It’s been two steps forward and one step back for the Gowanus Canal cleanup this week — or one barge, rather. On Monday, the Environmental Protection Agency announced that a boat transporting toxic muck dredged from the bottom of the legendarily filthy waterway made it only a short way south before sinking at its mooring in Gowanus Bay. The EPA says the barge, which sank in an area known as Bay Ridge Flats off the coast of Sunset Park, contained 850 ton of sludge laced with noxious chemicals, like coal tar, scooped up from the canal bed as part of its multi-million dollar Superfund cleanup. The EPA discovered the barge partially submerged and resting on the mudflats. It’s actually the second vessel associated with the cleanup that has sunk, and before you write that joke, no the Gowanus ooze it was carrying did not eat through the steel hull.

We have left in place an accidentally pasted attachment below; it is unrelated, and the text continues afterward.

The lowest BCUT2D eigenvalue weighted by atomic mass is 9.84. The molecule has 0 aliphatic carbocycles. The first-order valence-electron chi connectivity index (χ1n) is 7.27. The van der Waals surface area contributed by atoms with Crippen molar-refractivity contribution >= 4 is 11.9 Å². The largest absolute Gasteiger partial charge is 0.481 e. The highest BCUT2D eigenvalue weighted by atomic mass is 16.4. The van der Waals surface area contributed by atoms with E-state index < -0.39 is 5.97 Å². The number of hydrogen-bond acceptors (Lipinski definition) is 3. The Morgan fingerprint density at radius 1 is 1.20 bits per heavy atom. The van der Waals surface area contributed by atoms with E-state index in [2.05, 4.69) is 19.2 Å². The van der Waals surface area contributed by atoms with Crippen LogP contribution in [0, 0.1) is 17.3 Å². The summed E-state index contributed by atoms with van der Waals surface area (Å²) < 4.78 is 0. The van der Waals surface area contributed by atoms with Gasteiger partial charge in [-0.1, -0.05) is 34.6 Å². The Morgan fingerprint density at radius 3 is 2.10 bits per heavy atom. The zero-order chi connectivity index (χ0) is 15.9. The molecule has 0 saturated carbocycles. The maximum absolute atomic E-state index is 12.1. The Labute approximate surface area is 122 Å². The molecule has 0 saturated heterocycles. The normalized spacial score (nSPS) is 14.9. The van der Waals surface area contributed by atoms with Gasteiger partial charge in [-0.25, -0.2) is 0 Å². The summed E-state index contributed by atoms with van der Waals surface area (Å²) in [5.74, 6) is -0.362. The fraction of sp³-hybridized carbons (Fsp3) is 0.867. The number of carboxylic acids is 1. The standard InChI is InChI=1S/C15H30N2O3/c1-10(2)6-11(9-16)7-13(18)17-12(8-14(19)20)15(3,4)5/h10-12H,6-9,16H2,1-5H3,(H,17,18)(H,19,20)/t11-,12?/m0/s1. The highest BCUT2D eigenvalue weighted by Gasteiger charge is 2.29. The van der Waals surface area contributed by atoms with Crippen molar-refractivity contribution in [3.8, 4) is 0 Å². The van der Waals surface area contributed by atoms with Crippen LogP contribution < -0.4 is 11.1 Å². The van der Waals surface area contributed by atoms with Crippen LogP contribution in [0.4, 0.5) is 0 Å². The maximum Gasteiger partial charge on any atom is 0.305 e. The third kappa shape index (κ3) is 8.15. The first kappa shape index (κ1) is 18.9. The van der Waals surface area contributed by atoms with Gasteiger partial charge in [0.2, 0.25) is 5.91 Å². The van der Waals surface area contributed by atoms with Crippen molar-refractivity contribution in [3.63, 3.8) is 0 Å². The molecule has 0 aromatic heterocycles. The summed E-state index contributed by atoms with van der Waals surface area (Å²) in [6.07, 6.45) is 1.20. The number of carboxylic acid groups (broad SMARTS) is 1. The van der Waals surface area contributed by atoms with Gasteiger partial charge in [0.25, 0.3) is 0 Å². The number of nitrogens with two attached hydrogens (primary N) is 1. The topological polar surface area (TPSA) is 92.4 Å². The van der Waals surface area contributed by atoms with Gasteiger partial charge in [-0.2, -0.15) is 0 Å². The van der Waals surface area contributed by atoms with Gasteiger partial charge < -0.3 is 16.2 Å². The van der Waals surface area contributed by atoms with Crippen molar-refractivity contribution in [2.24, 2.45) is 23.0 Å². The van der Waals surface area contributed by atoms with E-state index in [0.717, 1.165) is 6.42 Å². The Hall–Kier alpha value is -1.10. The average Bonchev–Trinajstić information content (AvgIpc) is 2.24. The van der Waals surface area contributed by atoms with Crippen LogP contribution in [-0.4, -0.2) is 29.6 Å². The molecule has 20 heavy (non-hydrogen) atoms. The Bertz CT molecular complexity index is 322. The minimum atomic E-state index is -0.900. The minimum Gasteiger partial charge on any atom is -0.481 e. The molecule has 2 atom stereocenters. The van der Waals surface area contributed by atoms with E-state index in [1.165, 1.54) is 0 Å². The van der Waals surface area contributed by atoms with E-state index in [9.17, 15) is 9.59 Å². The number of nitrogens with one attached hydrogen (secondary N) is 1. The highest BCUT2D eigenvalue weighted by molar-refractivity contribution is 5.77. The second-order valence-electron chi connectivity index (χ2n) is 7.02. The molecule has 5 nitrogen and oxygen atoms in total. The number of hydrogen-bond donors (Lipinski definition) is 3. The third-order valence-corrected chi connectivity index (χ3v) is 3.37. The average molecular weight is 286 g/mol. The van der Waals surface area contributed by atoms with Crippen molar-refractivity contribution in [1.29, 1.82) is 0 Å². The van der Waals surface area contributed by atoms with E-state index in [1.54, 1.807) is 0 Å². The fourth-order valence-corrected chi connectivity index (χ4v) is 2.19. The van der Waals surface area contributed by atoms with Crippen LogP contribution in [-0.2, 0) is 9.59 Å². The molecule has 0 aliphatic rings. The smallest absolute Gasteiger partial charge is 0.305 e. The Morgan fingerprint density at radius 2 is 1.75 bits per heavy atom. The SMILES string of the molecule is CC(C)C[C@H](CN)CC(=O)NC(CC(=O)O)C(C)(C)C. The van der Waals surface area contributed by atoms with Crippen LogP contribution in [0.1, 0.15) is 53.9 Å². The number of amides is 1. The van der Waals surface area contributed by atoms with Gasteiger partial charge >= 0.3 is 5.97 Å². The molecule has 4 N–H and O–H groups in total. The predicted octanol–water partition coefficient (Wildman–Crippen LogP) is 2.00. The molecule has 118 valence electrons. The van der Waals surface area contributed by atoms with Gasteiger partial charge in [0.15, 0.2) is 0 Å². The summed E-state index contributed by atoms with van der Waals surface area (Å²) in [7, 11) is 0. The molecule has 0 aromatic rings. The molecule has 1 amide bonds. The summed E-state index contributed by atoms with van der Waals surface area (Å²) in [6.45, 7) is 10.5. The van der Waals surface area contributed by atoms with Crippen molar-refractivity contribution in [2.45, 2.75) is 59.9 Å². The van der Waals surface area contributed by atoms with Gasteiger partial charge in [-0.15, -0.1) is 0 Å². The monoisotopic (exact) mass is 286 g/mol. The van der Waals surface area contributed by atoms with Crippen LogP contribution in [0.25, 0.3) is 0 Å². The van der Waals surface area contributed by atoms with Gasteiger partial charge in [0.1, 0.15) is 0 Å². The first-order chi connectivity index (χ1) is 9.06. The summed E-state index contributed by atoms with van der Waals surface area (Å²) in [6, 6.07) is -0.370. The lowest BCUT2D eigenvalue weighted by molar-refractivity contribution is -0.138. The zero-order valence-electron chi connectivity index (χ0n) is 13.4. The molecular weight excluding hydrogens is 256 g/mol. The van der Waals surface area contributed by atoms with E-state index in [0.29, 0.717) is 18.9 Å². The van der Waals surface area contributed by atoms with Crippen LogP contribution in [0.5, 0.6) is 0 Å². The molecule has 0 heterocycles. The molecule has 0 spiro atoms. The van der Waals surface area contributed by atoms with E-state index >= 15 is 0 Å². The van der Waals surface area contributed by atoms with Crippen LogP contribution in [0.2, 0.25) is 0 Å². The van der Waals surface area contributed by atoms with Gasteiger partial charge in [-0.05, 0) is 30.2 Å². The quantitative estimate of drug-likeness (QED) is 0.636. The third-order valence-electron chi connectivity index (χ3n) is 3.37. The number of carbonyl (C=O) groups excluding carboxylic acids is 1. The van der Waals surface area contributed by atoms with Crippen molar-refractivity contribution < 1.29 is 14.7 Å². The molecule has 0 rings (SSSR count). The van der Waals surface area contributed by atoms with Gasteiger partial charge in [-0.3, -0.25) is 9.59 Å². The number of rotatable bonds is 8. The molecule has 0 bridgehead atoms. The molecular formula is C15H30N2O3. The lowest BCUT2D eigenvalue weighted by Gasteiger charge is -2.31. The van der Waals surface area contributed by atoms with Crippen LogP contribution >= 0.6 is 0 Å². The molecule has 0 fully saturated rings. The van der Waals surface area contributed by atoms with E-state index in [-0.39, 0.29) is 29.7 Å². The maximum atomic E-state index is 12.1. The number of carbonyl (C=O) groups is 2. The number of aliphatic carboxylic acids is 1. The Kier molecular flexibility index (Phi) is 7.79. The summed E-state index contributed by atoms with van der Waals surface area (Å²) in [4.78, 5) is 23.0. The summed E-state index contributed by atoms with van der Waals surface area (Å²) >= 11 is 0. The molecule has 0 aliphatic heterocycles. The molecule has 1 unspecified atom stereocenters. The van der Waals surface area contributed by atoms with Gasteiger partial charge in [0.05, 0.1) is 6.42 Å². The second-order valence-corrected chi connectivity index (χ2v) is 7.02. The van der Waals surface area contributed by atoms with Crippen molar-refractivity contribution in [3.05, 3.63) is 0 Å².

On Tuesday, dredging in the canal was halted so crews could concentrate on securing the downed barge. Cashman Dredging, the contractor that owns it, managed to pump water from the boat and resurface it. Crews discovered a small hole in the hull — and patched it — that appears to be the cause of the mishap. It’s since been moved back to the Gowanus Canal at Smith and Huntington Streets. The bulk of the fetid sediment on the barge, according to an agency statement, remains contained. Still, the EPA is continuing its investigation and says it is reviewing field operations associated with the canal’s cleanup. No spill sheens were observed in Gowanus Bay, but Cashman has mobilized inflatable booms and silt curtains where the barge sank in hopes of trapping any contaminants. If not, there might need to be a smaller Gowanus Bay cleanup too.